Your hearing connects you to the wider world, even if you are not participating in a conversation, if you are aware it is happening you are involved. Hearing helps you gather information, form opinions, make arrangements, engage with people and be in tune with your surroundings and wider environment.
The hearing organ is a complex and delicate instrument that has to cope with whatever is “thrown at it”. From the tiniest whimper to a jet engine, our hearing system has to process, decipher and interpret a myriad of incoming signals.
As human beings our hearing organ has evolved to best cope with human communication. With two ears conveniently placed on the side of our head, a delicately developed outer ear designed to collect and enhance speech, an automatic built-in reflex to protect your hearing, as much as possible from loud noise and a hearing range targeted at speech frequencies, a truly remarkable system. As with all complex processes – when working well, we don’t even notice it, let alone marvel at it’s achievements, it is only when things start to go wrong that we have a deeper appreciation of it and its amazing function.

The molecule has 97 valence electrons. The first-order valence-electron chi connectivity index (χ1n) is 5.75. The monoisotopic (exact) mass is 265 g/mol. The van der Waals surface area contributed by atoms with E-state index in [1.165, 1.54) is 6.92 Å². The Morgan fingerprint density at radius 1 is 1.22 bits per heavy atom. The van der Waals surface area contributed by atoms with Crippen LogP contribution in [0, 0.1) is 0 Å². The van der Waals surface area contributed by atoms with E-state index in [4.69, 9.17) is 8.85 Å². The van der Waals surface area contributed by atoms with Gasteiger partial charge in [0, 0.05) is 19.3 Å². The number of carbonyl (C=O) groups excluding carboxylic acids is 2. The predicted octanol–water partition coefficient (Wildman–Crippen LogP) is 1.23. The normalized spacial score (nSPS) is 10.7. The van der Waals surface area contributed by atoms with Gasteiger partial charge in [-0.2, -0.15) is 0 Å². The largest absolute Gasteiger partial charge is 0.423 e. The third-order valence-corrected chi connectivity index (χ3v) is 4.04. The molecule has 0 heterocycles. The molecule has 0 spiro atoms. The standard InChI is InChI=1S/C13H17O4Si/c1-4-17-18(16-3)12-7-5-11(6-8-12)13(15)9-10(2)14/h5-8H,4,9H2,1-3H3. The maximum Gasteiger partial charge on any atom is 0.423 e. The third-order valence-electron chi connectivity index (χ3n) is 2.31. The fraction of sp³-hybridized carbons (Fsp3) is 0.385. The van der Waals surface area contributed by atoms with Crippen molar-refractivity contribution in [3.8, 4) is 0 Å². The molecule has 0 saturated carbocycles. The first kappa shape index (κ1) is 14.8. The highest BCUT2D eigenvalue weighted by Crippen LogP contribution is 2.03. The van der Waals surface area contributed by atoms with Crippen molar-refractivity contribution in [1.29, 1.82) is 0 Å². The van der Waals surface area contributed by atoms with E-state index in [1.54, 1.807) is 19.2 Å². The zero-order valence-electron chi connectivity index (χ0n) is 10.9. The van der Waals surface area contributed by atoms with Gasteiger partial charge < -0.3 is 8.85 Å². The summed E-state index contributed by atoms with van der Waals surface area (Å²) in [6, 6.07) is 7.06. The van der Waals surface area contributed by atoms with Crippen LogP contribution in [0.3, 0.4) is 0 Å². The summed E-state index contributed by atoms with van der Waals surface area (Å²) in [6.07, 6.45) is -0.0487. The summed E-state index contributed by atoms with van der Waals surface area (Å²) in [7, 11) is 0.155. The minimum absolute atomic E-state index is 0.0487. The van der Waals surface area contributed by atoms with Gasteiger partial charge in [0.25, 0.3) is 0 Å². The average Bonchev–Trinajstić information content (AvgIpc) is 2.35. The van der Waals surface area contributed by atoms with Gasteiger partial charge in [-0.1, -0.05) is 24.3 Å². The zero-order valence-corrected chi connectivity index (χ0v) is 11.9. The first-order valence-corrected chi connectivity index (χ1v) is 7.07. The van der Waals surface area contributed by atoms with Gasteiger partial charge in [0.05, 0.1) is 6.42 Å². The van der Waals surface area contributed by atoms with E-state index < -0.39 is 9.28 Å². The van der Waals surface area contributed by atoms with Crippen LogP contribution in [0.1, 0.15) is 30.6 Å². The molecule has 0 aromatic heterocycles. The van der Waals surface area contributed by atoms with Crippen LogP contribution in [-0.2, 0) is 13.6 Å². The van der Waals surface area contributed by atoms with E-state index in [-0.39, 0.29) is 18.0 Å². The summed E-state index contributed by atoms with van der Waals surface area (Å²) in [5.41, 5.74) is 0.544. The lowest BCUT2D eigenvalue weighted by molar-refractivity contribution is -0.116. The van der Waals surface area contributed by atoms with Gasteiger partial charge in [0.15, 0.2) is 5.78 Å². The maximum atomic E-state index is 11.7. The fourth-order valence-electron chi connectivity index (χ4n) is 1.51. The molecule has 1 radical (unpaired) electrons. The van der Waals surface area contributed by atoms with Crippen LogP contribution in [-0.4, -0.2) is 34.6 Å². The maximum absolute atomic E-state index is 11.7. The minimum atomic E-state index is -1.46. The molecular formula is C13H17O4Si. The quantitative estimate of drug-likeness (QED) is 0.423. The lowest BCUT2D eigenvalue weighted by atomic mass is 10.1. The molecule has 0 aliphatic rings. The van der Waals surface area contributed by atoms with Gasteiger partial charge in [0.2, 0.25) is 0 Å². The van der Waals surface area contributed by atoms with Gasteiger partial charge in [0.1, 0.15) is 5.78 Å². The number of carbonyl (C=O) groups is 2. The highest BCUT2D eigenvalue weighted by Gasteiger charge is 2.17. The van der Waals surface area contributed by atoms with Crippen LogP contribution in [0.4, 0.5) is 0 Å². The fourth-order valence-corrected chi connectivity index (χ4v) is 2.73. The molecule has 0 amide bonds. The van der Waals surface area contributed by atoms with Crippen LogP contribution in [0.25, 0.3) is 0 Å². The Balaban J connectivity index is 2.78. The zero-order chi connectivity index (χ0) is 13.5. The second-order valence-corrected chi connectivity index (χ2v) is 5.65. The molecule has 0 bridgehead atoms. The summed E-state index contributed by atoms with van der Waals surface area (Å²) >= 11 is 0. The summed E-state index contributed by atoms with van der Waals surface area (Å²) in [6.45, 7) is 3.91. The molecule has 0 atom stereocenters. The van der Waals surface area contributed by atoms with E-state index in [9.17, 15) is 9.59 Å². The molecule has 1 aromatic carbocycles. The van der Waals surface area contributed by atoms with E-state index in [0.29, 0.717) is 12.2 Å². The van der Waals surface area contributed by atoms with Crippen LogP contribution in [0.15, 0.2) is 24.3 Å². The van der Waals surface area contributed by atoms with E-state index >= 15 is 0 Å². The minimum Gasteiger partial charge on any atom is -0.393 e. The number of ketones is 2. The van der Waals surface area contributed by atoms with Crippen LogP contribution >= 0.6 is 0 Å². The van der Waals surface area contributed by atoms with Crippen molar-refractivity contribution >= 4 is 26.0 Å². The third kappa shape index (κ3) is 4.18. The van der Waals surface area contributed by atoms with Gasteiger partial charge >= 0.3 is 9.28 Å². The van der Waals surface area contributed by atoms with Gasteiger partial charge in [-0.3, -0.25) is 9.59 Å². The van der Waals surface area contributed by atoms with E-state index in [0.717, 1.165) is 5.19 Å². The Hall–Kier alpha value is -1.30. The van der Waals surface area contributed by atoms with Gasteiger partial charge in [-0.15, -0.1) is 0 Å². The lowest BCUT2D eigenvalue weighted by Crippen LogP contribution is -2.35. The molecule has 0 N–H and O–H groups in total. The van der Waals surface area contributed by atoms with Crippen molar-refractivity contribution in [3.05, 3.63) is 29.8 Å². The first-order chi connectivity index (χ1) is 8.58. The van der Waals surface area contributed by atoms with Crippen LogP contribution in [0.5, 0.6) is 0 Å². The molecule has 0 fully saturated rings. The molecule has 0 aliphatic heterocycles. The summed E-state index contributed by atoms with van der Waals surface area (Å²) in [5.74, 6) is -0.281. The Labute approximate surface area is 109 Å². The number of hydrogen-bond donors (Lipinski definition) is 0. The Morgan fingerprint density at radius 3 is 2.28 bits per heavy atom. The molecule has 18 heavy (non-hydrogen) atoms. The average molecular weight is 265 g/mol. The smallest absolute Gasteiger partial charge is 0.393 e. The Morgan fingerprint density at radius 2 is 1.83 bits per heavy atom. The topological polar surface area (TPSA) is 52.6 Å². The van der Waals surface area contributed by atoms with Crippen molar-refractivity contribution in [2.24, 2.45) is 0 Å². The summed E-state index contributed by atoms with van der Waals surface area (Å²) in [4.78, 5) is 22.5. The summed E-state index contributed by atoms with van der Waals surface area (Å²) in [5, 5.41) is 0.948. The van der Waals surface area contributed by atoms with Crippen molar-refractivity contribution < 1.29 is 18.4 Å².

How Do We Hear? Sound consists of vibrations of the air known as ‘sound waves’. The ear is able to pick up these vibrations and convert them into electrical signals that are sent to the brain.
Most hearing loss occurs gradually, so the symptoms are often difficult to recognise. People might begin turning up the volume on the TV or asking people to repeat themselves.
If you feel that you would like to have your hearing tested, you can call us on 01494 733840 to make an appointment, with or without a medical referral. The Hearing Aid Suitability Assessment is £60 and will take approximately 60 minutes.
The chart above is an example of an audiogram which is used to plot the results of a hearing test and to establish your hearing threshold. Hearing is tested at different frequencies – usually from a low tone of 250 Hz (hertz) up to 8000 Hz and aims to affirm the quietest sound heard at each frequency.
Hearing loss can be divided into two basic types, conductive and sensorineural. Mixed loss is a combination of the two basic types. There are other types of hearing losses that cannot be categorized into the two basic types as they occur beyond the hearing organ and are a brain processing malfunction.
At Aston Hearing we treat hearing problems holistically. The fitting of a hearing system is just one element of the service we offer. A period of rehabilitation, consultation and adjustment is required to help adjust to a whole new way of listening.